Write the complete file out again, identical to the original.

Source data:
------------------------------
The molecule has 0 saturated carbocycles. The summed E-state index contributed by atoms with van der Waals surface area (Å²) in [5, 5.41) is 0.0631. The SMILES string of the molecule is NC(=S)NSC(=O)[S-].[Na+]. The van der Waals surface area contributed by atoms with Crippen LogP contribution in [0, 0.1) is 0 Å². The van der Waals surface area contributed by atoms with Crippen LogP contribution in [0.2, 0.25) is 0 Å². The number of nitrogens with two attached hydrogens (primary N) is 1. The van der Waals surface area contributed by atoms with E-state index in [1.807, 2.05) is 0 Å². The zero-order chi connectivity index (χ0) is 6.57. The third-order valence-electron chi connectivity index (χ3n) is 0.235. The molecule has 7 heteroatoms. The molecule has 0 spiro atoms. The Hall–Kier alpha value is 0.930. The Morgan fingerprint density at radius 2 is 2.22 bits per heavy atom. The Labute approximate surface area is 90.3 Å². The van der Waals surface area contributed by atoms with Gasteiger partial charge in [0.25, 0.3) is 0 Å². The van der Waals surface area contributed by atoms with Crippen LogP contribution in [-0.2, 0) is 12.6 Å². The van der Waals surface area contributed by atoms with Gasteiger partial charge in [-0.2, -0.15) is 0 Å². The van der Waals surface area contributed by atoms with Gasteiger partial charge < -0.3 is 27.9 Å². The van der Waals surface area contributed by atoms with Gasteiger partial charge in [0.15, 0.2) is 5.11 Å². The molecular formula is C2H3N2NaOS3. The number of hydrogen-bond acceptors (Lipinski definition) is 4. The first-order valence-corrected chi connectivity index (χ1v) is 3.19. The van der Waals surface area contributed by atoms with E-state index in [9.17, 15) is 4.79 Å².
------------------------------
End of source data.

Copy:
The molecule has 0 saturated carbocycles. The summed E-state index contributed by atoms with van der Waals surface area (Å²) in [5, 5.41) is 0.0631. The SMILES string of the molecule is NC(=S)NSC(=O)[S-].[Na+]. The van der Waals surface area contributed by atoms with Crippen LogP contribution in [0, 0.1) is 0 Å². The van der Waals surface area contributed by atoms with Crippen LogP contribution in [0.2, 0.25) is 0 Å². The number of nitrogens with two attached hydrogens (primary N) is 1. The van der Waals surface area contributed by atoms with E-state index in [1.807, 2.05) is 0 Å². The zero-order chi connectivity index (χ0) is 6.57. The third-order valence-electron chi connectivity index (χ3n) is 0.235. The molecule has 7 heteroatoms. The molecule has 0 spiro atoms. The Hall–Kier alpha value is 0.930. The Morgan fingerprint density at radius 2 is 2.22 bits per heavy atom. The Labute approximate surface area is 90.3 Å². The van der Waals surface area contributed by atoms with Gasteiger partial charge in [0.25, 0.3) is 0 Å². The van der Waals surface area contributed by atoms with Crippen LogP contribution in [-0.2, 0) is 12.6 Å². The van der Waals surface area contributed by atoms with Gasteiger partial charge in [-0.2, -0.15) is 0 Å². The van der Waals surface area contributed by atoms with Gasteiger partial charge < -0.3 is 27.9 Å². The van der Waals surface area contributed by atoms with Gasteiger partial charge in [0.15, 0.2) is 5.11 Å². The molecular formula is C2H3N2NaOS3. The number of hydrogen-bond acceptors (Lipinski definition) is 4. The first-order valence-corrected chi connectivity index (χ1v) is 3.19. The van der Waals surface area contributed by atoms with E-state index in [9.17, 15) is 4.79 Å².